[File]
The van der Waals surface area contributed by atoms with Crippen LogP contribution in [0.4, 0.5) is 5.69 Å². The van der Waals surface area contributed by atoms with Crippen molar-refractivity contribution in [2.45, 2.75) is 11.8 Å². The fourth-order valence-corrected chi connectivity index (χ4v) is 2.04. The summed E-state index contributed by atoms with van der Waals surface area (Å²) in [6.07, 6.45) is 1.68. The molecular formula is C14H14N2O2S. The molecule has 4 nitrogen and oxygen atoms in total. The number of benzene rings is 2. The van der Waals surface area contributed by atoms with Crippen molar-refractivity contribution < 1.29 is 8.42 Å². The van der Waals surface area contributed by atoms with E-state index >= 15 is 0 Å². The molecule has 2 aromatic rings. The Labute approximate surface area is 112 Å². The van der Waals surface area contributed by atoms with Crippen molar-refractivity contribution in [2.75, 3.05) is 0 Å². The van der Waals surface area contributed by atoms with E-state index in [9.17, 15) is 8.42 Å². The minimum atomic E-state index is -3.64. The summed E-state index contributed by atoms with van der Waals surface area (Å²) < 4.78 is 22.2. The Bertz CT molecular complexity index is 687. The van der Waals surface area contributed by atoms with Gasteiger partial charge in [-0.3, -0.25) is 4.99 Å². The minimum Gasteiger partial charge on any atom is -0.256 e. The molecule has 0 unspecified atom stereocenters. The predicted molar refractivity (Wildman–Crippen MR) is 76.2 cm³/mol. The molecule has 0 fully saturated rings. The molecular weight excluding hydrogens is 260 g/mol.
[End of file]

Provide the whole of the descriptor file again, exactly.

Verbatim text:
The van der Waals surface area contributed by atoms with Crippen LogP contribution in [0.4, 0.5) is 5.69 Å². The van der Waals surface area contributed by atoms with Crippen molar-refractivity contribution in [2.45, 2.75) is 11.8 Å². The fourth-order valence-corrected chi connectivity index (χ4v) is 2.04. The summed E-state index contributed by atoms with van der Waals surface area (Å²) in [6.07, 6.45) is 1.68. The molecular formula is C14H14N2O2S. The molecule has 4 nitrogen and oxygen atoms in total. The number of benzene rings is 2. The van der Waals surface area contributed by atoms with Crippen molar-refractivity contribution < 1.29 is 8.42 Å². The van der Waals surface area contributed by atoms with E-state index >= 15 is 0 Å². The molecule has 2 aromatic rings. The Labute approximate surface area is 112 Å². The van der Waals surface area contributed by atoms with Crippen molar-refractivity contribution in [2.75, 3.05) is 0 Å². The van der Waals surface area contributed by atoms with E-state index in [9.17, 15) is 8.42 Å². The minimum atomic E-state index is -3.64. The summed E-state index contributed by atoms with van der Waals surface area (Å²) < 4.78 is 22.2. The Bertz CT molecular complexity index is 687. The van der Waals surface area contributed by atoms with Gasteiger partial charge in [-0.3, -0.25) is 4.99 Å². The minimum Gasteiger partial charge on any atom is -0.256 e. The molecule has 0 unspecified atom stereocenters. The predicted molar refractivity (Wildman–Crippen MR) is 76.2 cm³/mol. The molecule has 0 fully saturated rings. The molecular weight excluding hydrogens is 260 g/mol.